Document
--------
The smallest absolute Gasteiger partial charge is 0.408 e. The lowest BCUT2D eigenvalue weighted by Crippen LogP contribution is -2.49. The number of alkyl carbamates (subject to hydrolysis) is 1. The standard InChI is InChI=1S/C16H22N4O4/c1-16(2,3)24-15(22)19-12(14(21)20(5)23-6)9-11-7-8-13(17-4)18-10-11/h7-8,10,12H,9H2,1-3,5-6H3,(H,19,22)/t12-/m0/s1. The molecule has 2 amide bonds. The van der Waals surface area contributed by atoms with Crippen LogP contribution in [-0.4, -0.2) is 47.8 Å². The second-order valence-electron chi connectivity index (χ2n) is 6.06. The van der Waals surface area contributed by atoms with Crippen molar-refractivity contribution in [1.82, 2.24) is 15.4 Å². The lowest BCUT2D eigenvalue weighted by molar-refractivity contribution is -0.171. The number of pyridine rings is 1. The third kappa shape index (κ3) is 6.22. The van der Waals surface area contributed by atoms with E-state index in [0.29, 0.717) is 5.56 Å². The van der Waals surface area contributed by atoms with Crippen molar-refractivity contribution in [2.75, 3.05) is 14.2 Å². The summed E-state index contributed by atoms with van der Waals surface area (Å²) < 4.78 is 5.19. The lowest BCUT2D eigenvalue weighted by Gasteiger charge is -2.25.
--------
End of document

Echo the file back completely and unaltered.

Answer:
The smallest absolute Gasteiger partial charge is 0.408 e. The lowest BCUT2D eigenvalue weighted by Crippen LogP contribution is -2.49. The number of alkyl carbamates (subject to hydrolysis) is 1. The standard InChI is InChI=1S/C16H22N4O4/c1-16(2,3)24-15(22)19-12(14(21)20(5)23-6)9-11-7-8-13(17-4)18-10-11/h7-8,10,12H,9H2,1-3,5-6H3,(H,19,22)/t12-/m0/s1. The molecule has 2 amide bonds. The van der Waals surface area contributed by atoms with Crippen LogP contribution in [-0.4, -0.2) is 47.8 Å². The second-order valence-electron chi connectivity index (χ2n) is 6.06. The van der Waals surface area contributed by atoms with Crippen molar-refractivity contribution in [1.82, 2.24) is 15.4 Å². The lowest BCUT2D eigenvalue weighted by molar-refractivity contribution is -0.171. The number of pyridine rings is 1. The third kappa shape index (κ3) is 6.22. The van der Waals surface area contributed by atoms with E-state index in [0.29, 0.717) is 5.56 Å². The van der Waals surface area contributed by atoms with Crippen molar-refractivity contribution in [2.75, 3.05) is 14.2 Å². The summed E-state index contributed by atoms with van der Waals surface area (Å²) < 4.78 is 5.19. The lowest BCUT2D eigenvalue weighted by Gasteiger charge is -2.25.